Dr. Dean H. Hamer
Dr. Dean H. Hamer, chief of the gene structure and regulation section of the Laboratory of Biochemistry, NCI, was presented with the Alumni Achievement Award by Trinity College at reunion ceremonies recently. The award is given each year to a graduate who has recently achieved distinction. Hamer has been at the forefront of genetic research. He graduated from Trinity College in 1972 as class salutatorian with honors in biology, and earned his Ph.D. from Harvard Medical School in 1977.
Dr. Alan Leshner
President Clinton recently presented Dr. Alan Leshner, director of the National Institute on Drug Abuse, a 1996 Distinguished Executive Rank Award, the highest commendation available to members of the Senior Executive Service. The award recognizes Leshner's national leadership achievements spanning his career. He has worked to bridge what he terms "the great disconnect," or the gap that exists between the public's perception of drug abuse and addiction and the scientific facts. Leshner is one of two recipients in HHS to receive this award, which was presented to 63 SES members government-wide.
NIH Officer Tops Training Class
NIH Police Officer John Laurito recently won the Federal Law Enforcement Training Center's Highest Academic Average Award after completing 81/2 weeks at the center's Glynco, Ga., facility.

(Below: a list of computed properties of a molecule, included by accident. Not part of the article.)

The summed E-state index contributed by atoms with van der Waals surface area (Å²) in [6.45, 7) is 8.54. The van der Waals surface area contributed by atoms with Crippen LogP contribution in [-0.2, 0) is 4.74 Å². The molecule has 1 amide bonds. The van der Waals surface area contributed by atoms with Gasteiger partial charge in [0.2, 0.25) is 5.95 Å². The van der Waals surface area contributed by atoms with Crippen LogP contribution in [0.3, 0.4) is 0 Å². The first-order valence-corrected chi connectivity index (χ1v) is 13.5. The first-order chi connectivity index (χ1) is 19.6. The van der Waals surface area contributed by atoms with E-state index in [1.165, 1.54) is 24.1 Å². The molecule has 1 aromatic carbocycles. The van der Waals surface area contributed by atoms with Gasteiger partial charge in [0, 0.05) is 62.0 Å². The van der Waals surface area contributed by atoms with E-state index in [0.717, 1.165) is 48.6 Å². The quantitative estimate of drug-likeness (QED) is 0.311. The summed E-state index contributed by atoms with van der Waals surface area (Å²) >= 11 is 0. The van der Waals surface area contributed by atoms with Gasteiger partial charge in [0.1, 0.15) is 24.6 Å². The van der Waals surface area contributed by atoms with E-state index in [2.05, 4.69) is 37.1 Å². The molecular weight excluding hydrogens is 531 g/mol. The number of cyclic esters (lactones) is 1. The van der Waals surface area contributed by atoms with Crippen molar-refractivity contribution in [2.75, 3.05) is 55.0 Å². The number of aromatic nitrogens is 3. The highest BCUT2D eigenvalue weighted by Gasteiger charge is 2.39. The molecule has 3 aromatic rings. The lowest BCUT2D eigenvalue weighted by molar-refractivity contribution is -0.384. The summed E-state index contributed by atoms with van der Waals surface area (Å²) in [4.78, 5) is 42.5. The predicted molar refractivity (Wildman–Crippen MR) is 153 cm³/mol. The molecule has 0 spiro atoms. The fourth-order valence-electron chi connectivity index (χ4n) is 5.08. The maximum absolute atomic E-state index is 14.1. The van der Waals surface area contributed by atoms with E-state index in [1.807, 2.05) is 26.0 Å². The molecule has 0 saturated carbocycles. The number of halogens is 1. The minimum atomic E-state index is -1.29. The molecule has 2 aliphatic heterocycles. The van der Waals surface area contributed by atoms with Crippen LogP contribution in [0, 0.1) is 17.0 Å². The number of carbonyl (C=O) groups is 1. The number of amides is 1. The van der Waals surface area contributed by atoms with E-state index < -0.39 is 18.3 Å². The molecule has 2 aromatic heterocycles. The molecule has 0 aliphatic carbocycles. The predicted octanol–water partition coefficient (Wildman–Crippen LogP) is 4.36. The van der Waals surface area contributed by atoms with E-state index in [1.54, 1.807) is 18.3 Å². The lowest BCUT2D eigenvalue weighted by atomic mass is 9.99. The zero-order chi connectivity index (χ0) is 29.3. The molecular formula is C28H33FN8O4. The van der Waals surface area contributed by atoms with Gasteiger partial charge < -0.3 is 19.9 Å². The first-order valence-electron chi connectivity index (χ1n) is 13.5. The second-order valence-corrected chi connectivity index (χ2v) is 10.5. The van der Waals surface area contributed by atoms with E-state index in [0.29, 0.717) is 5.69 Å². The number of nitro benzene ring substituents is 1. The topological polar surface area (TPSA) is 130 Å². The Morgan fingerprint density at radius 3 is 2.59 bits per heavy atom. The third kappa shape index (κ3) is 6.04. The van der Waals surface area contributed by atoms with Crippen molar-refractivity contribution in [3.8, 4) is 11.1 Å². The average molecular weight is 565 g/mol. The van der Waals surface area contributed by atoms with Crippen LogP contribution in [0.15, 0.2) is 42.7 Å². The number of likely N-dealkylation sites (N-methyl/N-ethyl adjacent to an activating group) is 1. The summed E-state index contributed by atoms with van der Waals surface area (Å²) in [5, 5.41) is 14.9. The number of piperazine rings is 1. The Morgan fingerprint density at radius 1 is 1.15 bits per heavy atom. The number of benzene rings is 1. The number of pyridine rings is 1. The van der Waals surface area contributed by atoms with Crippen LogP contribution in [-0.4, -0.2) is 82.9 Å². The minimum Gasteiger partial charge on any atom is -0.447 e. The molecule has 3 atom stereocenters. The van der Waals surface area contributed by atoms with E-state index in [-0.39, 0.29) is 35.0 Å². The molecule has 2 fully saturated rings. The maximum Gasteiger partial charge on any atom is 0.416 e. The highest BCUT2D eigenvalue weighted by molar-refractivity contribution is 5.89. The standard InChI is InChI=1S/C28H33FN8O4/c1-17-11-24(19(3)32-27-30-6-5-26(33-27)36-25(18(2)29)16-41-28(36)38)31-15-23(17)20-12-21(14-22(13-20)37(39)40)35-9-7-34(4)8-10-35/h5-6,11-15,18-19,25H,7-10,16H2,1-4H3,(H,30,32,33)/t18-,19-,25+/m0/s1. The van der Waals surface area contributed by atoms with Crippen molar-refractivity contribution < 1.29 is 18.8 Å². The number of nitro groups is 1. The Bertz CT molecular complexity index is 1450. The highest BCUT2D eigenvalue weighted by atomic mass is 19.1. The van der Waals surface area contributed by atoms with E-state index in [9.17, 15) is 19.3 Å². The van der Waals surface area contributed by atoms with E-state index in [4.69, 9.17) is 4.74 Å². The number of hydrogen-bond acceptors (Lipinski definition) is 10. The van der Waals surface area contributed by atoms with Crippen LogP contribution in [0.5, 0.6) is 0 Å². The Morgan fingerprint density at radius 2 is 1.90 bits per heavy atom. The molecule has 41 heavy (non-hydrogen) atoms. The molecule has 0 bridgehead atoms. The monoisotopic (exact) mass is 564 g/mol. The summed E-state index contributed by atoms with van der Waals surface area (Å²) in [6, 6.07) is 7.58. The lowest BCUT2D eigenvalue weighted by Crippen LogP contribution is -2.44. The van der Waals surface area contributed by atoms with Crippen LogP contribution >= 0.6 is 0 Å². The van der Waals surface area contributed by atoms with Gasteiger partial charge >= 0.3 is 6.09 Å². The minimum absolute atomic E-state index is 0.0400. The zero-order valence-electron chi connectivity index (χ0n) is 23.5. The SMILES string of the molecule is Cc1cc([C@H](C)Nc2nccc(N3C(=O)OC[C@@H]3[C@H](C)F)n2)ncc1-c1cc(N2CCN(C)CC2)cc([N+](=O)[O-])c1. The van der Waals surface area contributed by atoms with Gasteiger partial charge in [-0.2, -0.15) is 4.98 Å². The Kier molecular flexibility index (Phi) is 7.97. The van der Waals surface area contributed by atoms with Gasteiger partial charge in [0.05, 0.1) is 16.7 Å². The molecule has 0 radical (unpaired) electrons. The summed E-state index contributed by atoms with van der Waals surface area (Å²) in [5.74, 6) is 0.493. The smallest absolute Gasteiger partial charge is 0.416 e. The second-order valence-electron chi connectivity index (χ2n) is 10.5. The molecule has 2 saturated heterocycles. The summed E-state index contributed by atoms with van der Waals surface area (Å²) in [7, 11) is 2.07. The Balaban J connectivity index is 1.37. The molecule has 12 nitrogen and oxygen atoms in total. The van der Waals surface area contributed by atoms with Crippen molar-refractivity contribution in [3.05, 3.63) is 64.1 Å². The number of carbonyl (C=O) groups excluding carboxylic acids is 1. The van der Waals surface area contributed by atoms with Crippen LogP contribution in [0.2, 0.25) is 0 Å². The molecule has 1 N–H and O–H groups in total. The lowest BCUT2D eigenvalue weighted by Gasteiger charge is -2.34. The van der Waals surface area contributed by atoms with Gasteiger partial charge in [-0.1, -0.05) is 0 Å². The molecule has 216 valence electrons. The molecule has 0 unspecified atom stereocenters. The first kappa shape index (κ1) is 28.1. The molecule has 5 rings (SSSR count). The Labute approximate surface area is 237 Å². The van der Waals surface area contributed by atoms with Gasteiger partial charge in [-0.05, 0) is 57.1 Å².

A former member of the U.S. Coast Guard who joined NIH in January, Laurito trained with federal officers from several other agencies including the Bureau of Engraving, U.S. Mint, the Department of Defense and the U.S. Postal Service, rising to the top of his 48-member class with a 99.66 overall academic average. "The hardest part was probably the legal aspect of the written exam," he said, explaining details of the intense training required of all federal police officers. "It's also tough being away from home that long, but other than that and the long days, the training is enjoyable."
Bill Leonard, a producer at the National Library of Medicine's Audiovisual Program Development Branch, has received CINE's Golden Eagle Award for his film, The Visible Humans - A Step Toward Tomorrow. He worked for NBC for 27 years before joining the library staff in 1980. His prizewinning film examines the dazzling applications of NLM's Visible Human Project, which created fully computerized images of both a male and a female cadaver. The CINE Golden Eagle awards, given for excellence to professional works, are recognized internationally as symbols of the highest production standards in film-making and videography.
Dr. Terrie Wetle
Dr. Terrie Wetle, deputy director of the National Institute on Aging, recently received two awards for outstanding contributions to the field of gerontology: the President's Award from the American Society on Aging, and the Key Award from the gerontological health section of the American Public Health Association (APHA). At APHA's 124th annual meeting, she discussed the problems of diminishing resources in science today and the important relationship between scientific research and continuing progress in gerontology. She "hopes to continue to make contributions toward improving the quality of life of older people."
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